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Probabilistic **latent** **variable** **models** are one of the cornerstones of machine learn- ing. They offer a convenient and coherent way to specify prior distributions over unobserved structure in data, so that these unknown properties can be inferred via posterior inference. Such **models** are useful for exploratory analysis and visual- ization, for building density **models** of data, and for providing features that can be used for later discriminative tasks. A significant limitation of these **models**, however, is that draws from the prior are often highly redundant due to i.i.d. as- sumptions on internal parameters. For example, there is no preference in the prior of a mixture model to make components non-overlapping, or in topic model to ensure that co-occurring words only appear in a small number of topics. In this work, we revisit these independence assumptions for probabilistic **latent** **variable** **models**, replacing the underlying i.i.d. prior with a determinantal point process (DPP). The DPP allows us to specify a preference for diversity in our **latent** vari- ables using a positive definite kernel function. Using a kernel between probability distributions, we are able to define a DPP on probability measures. We show how to perform MAP inference with DPP priors in **latent** Dirichlet allocation and in mixture **models**, leading to better intuition for the **latent** **variable** representation and quantitatively improved unsupervised feature extraction, without compromis- ing the generative aspects of the model.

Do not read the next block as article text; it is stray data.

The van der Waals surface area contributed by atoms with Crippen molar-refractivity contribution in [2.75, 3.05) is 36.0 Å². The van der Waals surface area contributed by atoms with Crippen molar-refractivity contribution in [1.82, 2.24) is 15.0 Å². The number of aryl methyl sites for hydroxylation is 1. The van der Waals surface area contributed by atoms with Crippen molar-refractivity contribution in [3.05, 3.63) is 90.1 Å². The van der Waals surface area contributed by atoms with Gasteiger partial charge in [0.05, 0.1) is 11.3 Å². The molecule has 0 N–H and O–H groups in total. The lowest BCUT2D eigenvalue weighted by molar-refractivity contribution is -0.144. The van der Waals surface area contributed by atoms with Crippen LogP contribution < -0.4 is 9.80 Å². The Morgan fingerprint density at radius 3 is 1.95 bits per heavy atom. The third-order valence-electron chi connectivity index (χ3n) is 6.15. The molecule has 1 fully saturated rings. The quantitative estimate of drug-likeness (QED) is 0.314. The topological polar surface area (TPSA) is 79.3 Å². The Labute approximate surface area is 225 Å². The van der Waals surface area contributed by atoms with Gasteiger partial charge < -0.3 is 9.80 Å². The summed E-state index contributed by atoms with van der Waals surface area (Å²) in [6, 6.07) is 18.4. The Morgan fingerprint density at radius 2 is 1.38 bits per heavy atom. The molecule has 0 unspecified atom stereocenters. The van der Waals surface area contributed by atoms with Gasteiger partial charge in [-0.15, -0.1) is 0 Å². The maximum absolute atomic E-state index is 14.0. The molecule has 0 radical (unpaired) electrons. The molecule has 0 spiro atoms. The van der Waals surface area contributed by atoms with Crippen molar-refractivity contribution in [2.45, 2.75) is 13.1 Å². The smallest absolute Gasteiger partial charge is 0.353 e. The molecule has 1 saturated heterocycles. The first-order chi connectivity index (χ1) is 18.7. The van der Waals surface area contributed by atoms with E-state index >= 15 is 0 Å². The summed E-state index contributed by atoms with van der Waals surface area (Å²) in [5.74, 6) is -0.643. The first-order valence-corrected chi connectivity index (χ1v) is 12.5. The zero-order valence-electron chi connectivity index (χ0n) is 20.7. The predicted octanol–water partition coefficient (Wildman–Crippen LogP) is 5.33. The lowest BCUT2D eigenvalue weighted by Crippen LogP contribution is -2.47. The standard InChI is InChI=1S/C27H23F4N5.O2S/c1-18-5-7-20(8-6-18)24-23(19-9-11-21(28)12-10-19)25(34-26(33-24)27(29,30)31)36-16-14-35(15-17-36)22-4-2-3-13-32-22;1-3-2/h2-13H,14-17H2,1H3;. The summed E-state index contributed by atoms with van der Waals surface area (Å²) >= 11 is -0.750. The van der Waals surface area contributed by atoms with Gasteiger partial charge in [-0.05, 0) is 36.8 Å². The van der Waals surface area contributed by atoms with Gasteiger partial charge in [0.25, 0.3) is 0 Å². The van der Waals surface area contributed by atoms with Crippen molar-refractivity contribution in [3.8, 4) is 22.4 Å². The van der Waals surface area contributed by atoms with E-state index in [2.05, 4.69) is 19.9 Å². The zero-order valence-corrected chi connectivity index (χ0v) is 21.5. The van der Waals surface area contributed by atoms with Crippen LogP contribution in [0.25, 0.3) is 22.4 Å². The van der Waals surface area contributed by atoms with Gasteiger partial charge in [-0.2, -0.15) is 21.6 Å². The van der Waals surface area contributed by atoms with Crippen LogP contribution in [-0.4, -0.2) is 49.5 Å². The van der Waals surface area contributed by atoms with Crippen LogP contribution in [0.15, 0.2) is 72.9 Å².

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We introduce standardised building blocks designed to be used with variational Bayesian learning. The blocks include Gaussian variables, summation, multiplication, nonlinearity, and delay. A large variety of **latent** **variable** **models** can be constructed from these blocks, including nonlinear and variance **models**, which are lacking from most existing variational systems. The introduced blocks are designed to fit together and to yield efficient update rules. Practical implementation of various **models** is easy thanks to an associated software package which derives the learning formulas au- tomatically once a specific model structure has been fixed. Variational Bayesian learning provides a cost function which is used both for updating the variables of the model and for optimising the model structure. All the computations can be carried out locally, resulting in linear computational complexity. We present experimental results on several structures, including a new hierarchical nonlinear model for variances and means. The test results demonstrate the good performance and usefulness of the introduced method.